66. Then you should know better; neither was JFK. Or LBJ. Or Jim Webb… an so on. Point is, don’t be so quick to diss fresh ideas and perspectives just because you frown on the messenger. 90% might be dismissed — like nuking the moon; 10% just might not, like going there instead.

    Blah, blah, Galileo, blah. Not every crackpot is the next Galileo. Jim Webb was at least an accomplished manager; JFK was listening to some real smart people, and most of the heavy lifting on NASA had already been done by Ike (another major-league organizer). It wasn’t JFK who thought up going to the moon in 8 years; it was a consensus of folks at JPL and Huntsville who thought it could be done if we really wanted to. It was also supported by the Pentagon as a clear demonstration that the Russians should count on our missiles working.

    AOC has NOTHING behind her. Just a pot-induced list of untested wishes. Rebuild every structure in the country? Eliminate cars, meat, air travel, etc and rely on trains? This is beyond stupid; not only will it not work, but it will cost 20 WW2’s to try, and can ONLY be done if you abandon democracy during the emergency because you are going to have to win a civil war first (and, oddly, that’s not a major part of the cost).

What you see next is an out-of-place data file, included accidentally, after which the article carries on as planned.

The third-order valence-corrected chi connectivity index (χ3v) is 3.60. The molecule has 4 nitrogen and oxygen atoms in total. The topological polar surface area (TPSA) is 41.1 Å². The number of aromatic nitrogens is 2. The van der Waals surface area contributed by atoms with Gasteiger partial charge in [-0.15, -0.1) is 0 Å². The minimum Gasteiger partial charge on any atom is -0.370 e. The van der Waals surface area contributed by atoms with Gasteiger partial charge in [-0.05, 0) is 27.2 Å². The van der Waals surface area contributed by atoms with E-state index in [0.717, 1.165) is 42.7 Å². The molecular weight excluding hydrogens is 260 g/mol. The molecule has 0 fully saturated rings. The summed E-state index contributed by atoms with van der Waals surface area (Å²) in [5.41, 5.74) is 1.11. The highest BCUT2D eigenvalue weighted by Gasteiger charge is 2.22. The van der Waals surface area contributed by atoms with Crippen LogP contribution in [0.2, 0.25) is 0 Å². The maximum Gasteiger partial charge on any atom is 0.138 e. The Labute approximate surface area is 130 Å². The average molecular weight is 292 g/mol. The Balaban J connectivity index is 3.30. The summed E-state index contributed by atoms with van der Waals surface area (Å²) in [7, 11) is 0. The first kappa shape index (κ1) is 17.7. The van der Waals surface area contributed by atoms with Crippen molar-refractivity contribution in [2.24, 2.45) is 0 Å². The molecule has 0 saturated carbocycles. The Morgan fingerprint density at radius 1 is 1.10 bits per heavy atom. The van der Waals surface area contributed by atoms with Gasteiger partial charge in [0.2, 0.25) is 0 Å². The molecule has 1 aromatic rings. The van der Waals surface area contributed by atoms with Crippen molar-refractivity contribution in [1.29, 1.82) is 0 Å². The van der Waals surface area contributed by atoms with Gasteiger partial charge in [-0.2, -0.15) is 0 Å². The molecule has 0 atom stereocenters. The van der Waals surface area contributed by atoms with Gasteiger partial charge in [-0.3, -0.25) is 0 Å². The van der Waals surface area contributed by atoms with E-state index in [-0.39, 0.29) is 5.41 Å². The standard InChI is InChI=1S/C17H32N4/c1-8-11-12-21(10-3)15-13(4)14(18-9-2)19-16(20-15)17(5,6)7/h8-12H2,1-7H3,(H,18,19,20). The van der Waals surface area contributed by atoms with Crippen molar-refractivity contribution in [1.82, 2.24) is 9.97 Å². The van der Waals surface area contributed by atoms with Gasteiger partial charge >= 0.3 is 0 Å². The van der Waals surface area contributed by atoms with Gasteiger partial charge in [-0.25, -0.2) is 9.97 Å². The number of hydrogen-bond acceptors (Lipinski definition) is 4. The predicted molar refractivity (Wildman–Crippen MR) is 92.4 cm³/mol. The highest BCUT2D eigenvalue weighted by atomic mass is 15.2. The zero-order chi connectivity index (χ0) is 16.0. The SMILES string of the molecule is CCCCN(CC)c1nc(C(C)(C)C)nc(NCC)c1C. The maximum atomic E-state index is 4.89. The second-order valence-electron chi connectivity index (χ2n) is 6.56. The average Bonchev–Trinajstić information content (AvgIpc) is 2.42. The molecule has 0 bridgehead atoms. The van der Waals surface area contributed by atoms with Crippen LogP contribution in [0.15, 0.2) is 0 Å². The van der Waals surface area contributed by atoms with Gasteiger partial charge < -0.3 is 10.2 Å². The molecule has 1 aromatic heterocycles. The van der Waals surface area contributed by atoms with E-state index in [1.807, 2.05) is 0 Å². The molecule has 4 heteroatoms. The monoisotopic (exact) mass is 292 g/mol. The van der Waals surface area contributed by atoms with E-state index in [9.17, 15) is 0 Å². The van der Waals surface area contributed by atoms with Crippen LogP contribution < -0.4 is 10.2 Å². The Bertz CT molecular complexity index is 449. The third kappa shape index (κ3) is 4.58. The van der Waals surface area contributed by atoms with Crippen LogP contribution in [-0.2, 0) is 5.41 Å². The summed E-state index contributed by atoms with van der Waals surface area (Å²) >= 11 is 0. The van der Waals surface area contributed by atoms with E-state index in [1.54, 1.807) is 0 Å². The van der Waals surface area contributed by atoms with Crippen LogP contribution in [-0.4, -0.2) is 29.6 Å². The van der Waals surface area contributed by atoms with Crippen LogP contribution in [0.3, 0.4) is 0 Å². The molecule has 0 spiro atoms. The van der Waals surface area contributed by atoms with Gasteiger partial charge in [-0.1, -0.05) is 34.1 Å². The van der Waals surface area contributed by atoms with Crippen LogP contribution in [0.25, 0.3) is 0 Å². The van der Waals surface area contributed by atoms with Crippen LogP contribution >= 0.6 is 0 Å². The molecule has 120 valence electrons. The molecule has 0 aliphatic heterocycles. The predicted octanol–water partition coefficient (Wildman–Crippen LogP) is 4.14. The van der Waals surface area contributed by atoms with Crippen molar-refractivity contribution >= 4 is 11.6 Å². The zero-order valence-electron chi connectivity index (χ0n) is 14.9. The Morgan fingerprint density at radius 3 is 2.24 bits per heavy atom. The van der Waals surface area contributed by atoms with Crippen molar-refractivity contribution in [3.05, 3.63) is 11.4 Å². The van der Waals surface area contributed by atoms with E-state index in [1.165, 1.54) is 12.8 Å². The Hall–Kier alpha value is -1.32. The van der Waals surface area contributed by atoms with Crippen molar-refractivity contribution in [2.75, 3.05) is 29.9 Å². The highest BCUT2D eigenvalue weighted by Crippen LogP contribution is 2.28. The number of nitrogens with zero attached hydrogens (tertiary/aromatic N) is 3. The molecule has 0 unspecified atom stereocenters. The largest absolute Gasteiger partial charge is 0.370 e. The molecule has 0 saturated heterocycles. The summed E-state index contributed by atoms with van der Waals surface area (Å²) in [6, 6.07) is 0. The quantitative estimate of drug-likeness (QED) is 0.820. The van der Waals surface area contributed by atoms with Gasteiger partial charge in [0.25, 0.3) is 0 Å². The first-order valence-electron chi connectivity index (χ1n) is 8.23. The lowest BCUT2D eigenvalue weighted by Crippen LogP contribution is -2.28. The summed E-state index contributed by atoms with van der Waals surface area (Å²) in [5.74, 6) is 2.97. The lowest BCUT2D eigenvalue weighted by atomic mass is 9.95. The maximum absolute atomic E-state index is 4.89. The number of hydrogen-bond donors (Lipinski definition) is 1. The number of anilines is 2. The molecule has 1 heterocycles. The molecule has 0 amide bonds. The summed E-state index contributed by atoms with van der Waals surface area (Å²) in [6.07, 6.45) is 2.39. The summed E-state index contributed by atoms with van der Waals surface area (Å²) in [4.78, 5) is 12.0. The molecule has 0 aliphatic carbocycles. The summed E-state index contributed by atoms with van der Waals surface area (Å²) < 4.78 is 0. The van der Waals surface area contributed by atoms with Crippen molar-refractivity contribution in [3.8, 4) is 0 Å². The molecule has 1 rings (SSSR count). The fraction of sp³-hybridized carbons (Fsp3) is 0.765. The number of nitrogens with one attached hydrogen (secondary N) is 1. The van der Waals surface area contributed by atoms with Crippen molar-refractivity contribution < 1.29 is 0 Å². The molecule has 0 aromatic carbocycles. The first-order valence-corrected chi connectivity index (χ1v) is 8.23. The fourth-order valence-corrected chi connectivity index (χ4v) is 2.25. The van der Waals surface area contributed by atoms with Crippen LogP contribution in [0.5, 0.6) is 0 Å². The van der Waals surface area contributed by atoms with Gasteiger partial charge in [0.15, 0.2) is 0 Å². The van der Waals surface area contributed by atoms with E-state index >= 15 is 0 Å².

Kevin M (21ca15)

  67. Graham, who once said that Trump was “unfit for office” has transformed into a cynical politician whose priority is making the shrewd calculations and calibrations necessary for reelection

    I think he always was, although I think he’s probably making a mistake in thinking this all is needed for re-election. Maybe to avoid a serious primary contest.